Cliche: Rumsfeld’s "transformation" was only good for fighting other states; non-state actors are unaffected.

Response: Tell that to Zarqawi and the many other terrorists who have been killed, captured, or foiled.  Were our forces in the 1990s, or the heavy armored forces of Desert Storm any less state-centric?  Of course not.  Most counterinsurgency experts will say that lighter forces are better for dealing with insurgencies, with special forces being the ultimate example.  Noncombat specialists like linguists, civil and public affairs specialists, etc., all become important.  Can we really build an entire military on light infantry, special forces, and noncombat specialists?  Of course not.

The fallacy here is to think that we not only know exactly what the threat is, but what the threat will be and that it will not change. It is an argument that talks a big game about chaos, uncertainty, change, etc., but in actuality is based on a static view of the world.

Yes, Rummy understood that terrorism and insurgency were the threats for today, and for the near future too. But, what if there arose another threat?  What if the threat changed in the future?  As such, the goal of transformation became transformation, the creation of what I call "transforming practices"–i.e. the transformation of the way we think and act, but also the creation of ways of thinking and acting which facilitate flexibility and adaptation (i.e. more change/adaptation).

I think our current problems with North Korea and Iran illustrate that he was correct.  We cannot bank on the fact that terrorism and insurgency will remain the only threat.  North Korea and Iran are posing serious but traditional state-level threats right now.  There may well be others in the future.  We have to have a force that can deal with a multiplicity of threats, simultaneously in the present, all while developing and maintaining the practices necessary to foster adaptation to changes in the future.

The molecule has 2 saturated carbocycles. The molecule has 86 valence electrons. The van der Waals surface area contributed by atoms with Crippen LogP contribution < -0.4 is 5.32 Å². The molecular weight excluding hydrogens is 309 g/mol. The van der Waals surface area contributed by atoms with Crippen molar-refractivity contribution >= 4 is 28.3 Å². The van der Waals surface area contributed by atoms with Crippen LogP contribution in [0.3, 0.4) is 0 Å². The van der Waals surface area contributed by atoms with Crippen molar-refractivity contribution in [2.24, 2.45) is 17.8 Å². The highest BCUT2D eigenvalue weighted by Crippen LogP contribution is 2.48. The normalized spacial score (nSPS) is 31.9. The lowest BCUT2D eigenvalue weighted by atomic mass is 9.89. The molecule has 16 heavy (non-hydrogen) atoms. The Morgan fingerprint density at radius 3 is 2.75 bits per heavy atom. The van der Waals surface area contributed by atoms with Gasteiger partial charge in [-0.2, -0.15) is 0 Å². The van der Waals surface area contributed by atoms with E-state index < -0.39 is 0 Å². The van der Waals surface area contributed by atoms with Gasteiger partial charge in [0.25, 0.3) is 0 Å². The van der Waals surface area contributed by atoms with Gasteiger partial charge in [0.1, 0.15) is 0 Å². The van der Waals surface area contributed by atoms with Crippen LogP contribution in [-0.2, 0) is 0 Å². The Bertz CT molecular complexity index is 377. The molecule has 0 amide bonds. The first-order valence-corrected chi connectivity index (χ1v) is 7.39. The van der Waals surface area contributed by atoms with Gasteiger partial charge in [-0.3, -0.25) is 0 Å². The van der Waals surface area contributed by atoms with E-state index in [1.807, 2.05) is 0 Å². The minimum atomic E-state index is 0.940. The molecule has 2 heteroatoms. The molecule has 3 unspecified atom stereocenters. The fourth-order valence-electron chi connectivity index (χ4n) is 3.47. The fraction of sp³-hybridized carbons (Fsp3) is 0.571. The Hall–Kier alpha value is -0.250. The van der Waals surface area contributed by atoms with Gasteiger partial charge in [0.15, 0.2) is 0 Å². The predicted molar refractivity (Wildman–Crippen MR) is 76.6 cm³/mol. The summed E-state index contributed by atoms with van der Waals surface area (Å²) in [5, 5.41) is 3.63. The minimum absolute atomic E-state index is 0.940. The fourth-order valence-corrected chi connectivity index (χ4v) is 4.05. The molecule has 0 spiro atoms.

Now, let’s remember all of these points from above and see if one of Rumsfeld’s most controversial and "insensitive" statements makes sense.  "You go to war with the Army you have, not the Army you might want."  Granted, maybe insensitive to say to a soldier in a war zone, but true nonetheless.

There is a mixing of past, present, and future here, a focus on the present which can only come from anticipating the future and appreciating the past.  You go to war with the army you have because you can’t change the past.  You have to make the best of it.  But at the same time, you can’t wait on the future, for the army you want because, in some sense, you will never have the army you want.  You will never arrive at that point.  There is no "there" there.  We will
always want more, want a "better" army; we will always wish that war will hold off until we have the next weapon, the next doctrine, the next…  But if we refuse to fight (now) because we are hoping to have the perfect army first (always yet to come), then we will never fight and the development of the army becomes an exercise divorced from reality.